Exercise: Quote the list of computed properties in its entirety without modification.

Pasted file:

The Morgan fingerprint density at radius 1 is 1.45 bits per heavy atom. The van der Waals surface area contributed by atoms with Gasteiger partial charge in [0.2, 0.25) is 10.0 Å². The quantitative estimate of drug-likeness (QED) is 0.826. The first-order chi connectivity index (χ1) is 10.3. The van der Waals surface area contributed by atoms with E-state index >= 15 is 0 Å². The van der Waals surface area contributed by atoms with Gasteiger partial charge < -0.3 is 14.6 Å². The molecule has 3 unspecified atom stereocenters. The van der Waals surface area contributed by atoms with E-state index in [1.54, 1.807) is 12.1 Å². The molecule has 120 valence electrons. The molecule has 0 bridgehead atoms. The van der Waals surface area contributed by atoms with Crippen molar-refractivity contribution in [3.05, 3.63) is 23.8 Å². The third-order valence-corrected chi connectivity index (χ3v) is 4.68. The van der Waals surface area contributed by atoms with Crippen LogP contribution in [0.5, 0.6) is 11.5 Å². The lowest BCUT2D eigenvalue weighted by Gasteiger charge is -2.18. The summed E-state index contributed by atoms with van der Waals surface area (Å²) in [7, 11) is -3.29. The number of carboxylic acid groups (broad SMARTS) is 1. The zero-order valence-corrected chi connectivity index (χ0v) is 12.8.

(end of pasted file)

The Morgan fingerprint density at radius 1 is 1.45 bits per heavy atom. The van der Waals surface area contributed by atoms with Gasteiger partial charge in [0.2, 0.25) is 10.0 Å². The quantitative estimate of drug-likeness (QED) is 0.826. The first-order chi connectivity index (χ1) is 10.3. The van der Waals surface area contributed by atoms with E-state index >= 15 is 0 Å². The van der Waals surface area contributed by atoms with Gasteiger partial charge < -0.3 is 14.6 Å². The molecule has 3 unspecified atom stereocenters. The van der Waals surface area contributed by atoms with E-state index in [1.54, 1.807) is 12.1 Å². The molecule has 120 valence electrons. The molecule has 0 bridgehead atoms. The van der Waals surface area contributed by atoms with Crippen molar-refractivity contribution in [3.05, 3.63) is 23.8 Å². The third-order valence-corrected chi connectivity index (χ3v) is 4.68. The van der Waals surface area contributed by atoms with Crippen LogP contribution in [0.5, 0.6) is 11.5 Å². The lowest BCUT2D eigenvalue weighted by Gasteiger charge is -2.18. The summed E-state index contributed by atoms with van der Waals surface area (Å²) in [7, 11) is -3.29. The number of carboxylic acid groups (broad SMARTS) is 1. The zero-order valence-corrected chi connectivity index (χ0v) is 12.8.